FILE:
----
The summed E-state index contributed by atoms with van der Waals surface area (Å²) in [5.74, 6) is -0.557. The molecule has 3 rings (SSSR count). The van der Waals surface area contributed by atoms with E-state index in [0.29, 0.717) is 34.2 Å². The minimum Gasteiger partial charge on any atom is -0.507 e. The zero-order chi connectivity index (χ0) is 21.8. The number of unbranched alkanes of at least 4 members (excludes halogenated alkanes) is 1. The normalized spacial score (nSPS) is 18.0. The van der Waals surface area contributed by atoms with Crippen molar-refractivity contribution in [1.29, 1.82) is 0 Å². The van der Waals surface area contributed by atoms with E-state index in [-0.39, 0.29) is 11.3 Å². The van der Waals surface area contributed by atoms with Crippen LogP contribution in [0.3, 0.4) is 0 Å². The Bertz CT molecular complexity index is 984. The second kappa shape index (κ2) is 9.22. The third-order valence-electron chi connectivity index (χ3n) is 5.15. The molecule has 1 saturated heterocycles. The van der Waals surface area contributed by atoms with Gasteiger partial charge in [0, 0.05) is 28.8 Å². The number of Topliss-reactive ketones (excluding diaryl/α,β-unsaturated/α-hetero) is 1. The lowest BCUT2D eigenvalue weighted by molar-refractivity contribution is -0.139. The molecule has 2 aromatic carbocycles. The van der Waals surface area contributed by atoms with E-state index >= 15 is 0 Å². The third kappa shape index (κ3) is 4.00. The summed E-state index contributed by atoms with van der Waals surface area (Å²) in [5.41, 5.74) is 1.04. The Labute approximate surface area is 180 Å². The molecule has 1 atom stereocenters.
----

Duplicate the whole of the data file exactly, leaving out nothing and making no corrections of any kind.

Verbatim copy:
The summed E-state index contributed by atoms with van der Waals surface area (Å²) in [5.74, 6) is -0.557. The molecule has 3 rings (SSSR count). The van der Waals surface area contributed by atoms with E-state index in [0.29, 0.717) is 34.2 Å². The minimum Gasteiger partial charge on any atom is -0.507 e. The zero-order chi connectivity index (χ0) is 21.8. The number of unbranched alkanes of at least 4 members (excludes halogenated alkanes) is 1. The normalized spacial score (nSPS) is 18.0. The van der Waals surface area contributed by atoms with Crippen molar-refractivity contribution in [1.29, 1.82) is 0 Å². The van der Waals surface area contributed by atoms with E-state index in [-0.39, 0.29) is 11.3 Å². The van der Waals surface area contributed by atoms with Crippen LogP contribution in [0.3, 0.4) is 0 Å². The Bertz CT molecular complexity index is 984. The second kappa shape index (κ2) is 9.22. The third-order valence-electron chi connectivity index (χ3n) is 5.15. The molecule has 1 saturated heterocycles. The van der Waals surface area contributed by atoms with Gasteiger partial charge in [0, 0.05) is 28.8 Å². The number of Topliss-reactive ketones (excluding diaryl/α,β-unsaturated/α-hetero) is 1. The lowest BCUT2D eigenvalue weighted by molar-refractivity contribution is -0.139. The molecule has 2 aromatic carbocycles. The van der Waals surface area contributed by atoms with E-state index >= 15 is 0 Å². The third kappa shape index (κ3) is 4.00. The summed E-state index contributed by atoms with van der Waals surface area (Å²) in [5.41, 5.74) is 1.04. The Labute approximate surface area is 180 Å². The molecule has 1 atom stereocenters.